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UCLA prof suspended after refusing lenient grading for black students demands $19 million-plus in damages

A professor who sued UCLA after he was suspended in the wake of the George Floyd-Black Lives Matter riots after refusing a request to grade black students leniently will soon get his day in court.

UCLA accounting lecturer Gordon Klein is demanding well over $19 million in damages in a lawsuit scheduled to go to trial March 4 in a Santa Monica courthouse.

The two sides have engaged in legal wrangling since September 2021, when Klein first filed suit — including a failed attempt by UCLA’s lawyers to get the case tossed by summary judgment.

The causes of action to be hashed out next month are breach of contract, retaliation, false light, and negligent interference with prospective earnings.

Klein’s attorney, Steve Goldberg, told The College Fix in a telephone interview this week the lion’s share of damages are based on the estimated loss of Klein’s expert witness practice income.

“That practice went to ashes right after he was suspended,” said Goldberg with the law firm
Markun, Zusman & Compton.

UCLA’s media relations division did not provide a comment on the lawsuit despite repeated requests this week.

Klein, who joined the UCLA Anderson School of Management in 1981, continues to teach as a full-time lecturer there. But his lawsuit alleges he made most of his money as a litigation expert.

He has testified, for example, in several high-profile court cases, including Michael Jackson’s wrongful death, Apple’s acquisition of Dr. Dre’s Beats headphones, and the valuation of General Motors’ assets in bankruptcy.

“He was one of the top damages experts in the country who was historically bringing in well over $1 million dollars a year and trending upwards when it happened,” Goldberg said.

Klein’s lawsuit alleges the controversy and bad press that surrounded him in June 2020 made him untouchable as a litigation expert.

The crux of the controversy took place following Floyd’s death, when Klein received a request asking that he provide academic leniency for his black students enduring emotional duress.

It was a relatively common request at the time among college students at several universities as the nation was gripped with racial tension and rioting.

Klein responded June 2, 2020, by asking how he was supposed to identify black students in the online class; whether he should also go easy on white students from Minneapolis; how much leeway to show half-black students; and how the student feels about Martin Luther King Jr.’s admonition to not evaluate people based on “the color of their skin.”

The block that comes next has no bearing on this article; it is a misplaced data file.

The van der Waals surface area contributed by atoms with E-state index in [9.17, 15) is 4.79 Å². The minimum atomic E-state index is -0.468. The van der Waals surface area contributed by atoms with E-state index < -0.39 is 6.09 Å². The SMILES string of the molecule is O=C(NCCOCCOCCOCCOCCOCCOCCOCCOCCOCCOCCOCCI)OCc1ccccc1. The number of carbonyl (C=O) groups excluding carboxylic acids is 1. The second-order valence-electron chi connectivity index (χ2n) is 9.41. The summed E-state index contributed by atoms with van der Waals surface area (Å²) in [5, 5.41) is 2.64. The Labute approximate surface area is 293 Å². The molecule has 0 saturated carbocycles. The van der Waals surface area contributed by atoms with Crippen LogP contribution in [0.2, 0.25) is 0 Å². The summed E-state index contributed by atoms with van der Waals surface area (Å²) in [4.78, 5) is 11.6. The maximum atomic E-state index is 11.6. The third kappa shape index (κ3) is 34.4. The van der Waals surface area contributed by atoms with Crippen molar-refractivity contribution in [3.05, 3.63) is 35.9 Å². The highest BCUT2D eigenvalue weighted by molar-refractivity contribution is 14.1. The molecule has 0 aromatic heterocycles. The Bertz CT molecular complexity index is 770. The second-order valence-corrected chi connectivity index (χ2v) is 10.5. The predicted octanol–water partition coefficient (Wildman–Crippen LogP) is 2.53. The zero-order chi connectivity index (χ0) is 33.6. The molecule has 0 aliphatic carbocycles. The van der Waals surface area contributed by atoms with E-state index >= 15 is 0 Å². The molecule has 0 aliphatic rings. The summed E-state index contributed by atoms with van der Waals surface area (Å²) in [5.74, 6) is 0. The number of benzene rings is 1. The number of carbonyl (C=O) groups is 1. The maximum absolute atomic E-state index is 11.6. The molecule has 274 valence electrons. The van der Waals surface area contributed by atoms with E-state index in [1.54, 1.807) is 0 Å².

A screenshot of Klein’s response was distributed widely and decried by students in messages and on social media.

In response, Anderson School Dean Antonio Bernardo wrote in a June 4, 2020, memo to the campus community that Klein was suspended and an investigation was underway.

While not naming Klein specifically, Bernardo’s memo referred to the high-profile incident as “troubling conduct by one of our lecturers.”

“Conduct that demonstrates a disregard for our core principles, including an abuse of
power, is not acceptable,” he added. “…I deeply regret the increased pain and anger that our community has experienced at this very difficult time. We must and will hold each other to higher standards.”

Klein was reinstated less than a month later, but his lawsuit alleges the damage was already done. A petition calling for Klein to be fired garnered more than 21,000 signatures, stating: “We ask for your support in having Professor Klein’s professorship terminated for his extremely insensitive, dismissive, and woefully racist response to his students’ request for empathy and compassion during a time of civil unrest.”

A petition in support of Klein launched a week later drew nearly 77,000 signatures.

Klein’s lawsuit also alleges emotional distress, as he received death threats by phone and email, including antisemitic tropes. Under the causes of action, Dean Bernardo may be held personally liable for punitive damages.

UCLA, in court documents, has argued Bernardo’s memo did not take issue with Klein’s decision not to leniently grade black students — but rather his tone in response to the request.

However Klein’s attorneys argue that what UCLA did was basically punish the educator for following state and federal law that forbids discrimination on the basis of race.

“It’s a big case, not only because of the effect on Gordon Klein … but it obviously has important implications for academic freedom at the university level, which is a big hot topic around the country,” Goldberg told The Fix.

MORE: UCLA removes lecturer for questioning proposal to give black students preferential grading

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About the Author
Fix Editor
Jennifer Kabbany is editor-in-chief of The College Fix.